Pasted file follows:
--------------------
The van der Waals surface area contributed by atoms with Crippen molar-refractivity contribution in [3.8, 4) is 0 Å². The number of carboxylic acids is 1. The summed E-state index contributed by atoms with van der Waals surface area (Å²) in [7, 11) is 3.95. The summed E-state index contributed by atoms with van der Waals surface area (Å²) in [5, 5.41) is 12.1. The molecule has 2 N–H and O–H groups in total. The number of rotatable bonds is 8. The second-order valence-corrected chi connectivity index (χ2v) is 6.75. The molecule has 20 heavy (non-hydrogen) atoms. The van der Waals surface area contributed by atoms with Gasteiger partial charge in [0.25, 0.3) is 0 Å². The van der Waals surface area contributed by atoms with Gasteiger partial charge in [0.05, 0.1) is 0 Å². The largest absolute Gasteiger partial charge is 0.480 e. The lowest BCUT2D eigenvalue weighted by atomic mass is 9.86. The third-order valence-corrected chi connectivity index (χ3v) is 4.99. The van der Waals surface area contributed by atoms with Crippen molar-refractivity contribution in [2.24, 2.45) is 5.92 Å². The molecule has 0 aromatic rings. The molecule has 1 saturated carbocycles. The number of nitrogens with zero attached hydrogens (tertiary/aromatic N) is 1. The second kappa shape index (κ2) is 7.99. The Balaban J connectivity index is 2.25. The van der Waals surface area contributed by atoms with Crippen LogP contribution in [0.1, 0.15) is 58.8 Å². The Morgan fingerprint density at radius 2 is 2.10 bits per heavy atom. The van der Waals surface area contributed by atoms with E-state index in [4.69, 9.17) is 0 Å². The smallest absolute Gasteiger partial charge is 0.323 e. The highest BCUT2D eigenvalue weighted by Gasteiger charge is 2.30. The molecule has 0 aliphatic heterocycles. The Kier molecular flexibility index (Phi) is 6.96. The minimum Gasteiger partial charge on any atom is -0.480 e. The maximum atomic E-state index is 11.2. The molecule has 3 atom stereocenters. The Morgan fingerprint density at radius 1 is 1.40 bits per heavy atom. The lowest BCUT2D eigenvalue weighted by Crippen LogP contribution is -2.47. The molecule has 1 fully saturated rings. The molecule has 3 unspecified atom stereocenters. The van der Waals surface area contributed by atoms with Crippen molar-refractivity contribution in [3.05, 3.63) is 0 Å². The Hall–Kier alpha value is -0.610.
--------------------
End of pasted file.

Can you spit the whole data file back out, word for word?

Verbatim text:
The van der Waals surface area contributed by atoms with Crippen molar-refractivity contribution in [3.8, 4) is 0 Å². The number of carboxylic acids is 1. The summed E-state index contributed by atoms with van der Waals surface area (Å²) in [7, 11) is 3.95. The summed E-state index contributed by atoms with van der Waals surface area (Å²) in [5, 5.41) is 12.1. The molecule has 2 N–H and O–H groups in total. The number of rotatable bonds is 8. The second-order valence-corrected chi connectivity index (χ2v) is 6.75. The molecule has 20 heavy (non-hydrogen) atoms. The van der Waals surface area contributed by atoms with Gasteiger partial charge in [0.25, 0.3) is 0 Å². The van der Waals surface area contributed by atoms with Gasteiger partial charge in [0.05, 0.1) is 0 Å². The largest absolute Gasteiger partial charge is 0.480 e. The lowest BCUT2D eigenvalue weighted by atomic mass is 9.86. The third-order valence-corrected chi connectivity index (χ3v) is 4.99. The van der Waals surface area contributed by atoms with Crippen molar-refractivity contribution in [2.24, 2.45) is 5.92 Å². The molecule has 0 aromatic rings. The molecule has 1 saturated carbocycles. The number of nitrogens with zero attached hydrogens (tertiary/aromatic N) is 1. The second kappa shape index (κ2) is 7.99. The Balaban J connectivity index is 2.25. The van der Waals surface area contributed by atoms with Crippen LogP contribution in [0.1, 0.15) is 58.8 Å². The Morgan fingerprint density at radius 2 is 2.10 bits per heavy atom. The van der Waals surface area contributed by atoms with E-state index in [4.69, 9.17) is 0 Å². The smallest absolute Gasteiger partial charge is 0.323 e. The highest BCUT2D eigenvalue weighted by Gasteiger charge is 2.30. The molecule has 0 aliphatic heterocycles. The Kier molecular flexibility index (Phi) is 6.96. The minimum Gasteiger partial charge on any atom is -0.480 e. The maximum atomic E-state index is 11.2. The molecule has 3 atom stereocenters. The Morgan fingerprint density at radius 1 is 1.40 bits per heavy atom. The lowest BCUT2D eigenvalue weighted by Crippen LogP contribution is -2.47. The molecule has 1 fully saturated rings. The molecule has 3 unspecified atom stereocenters. The van der Waals surface area contributed by atoms with Crippen molar-refractivity contribution in [3.05, 3.63) is 0 Å². The Hall–Kier alpha value is -0.610.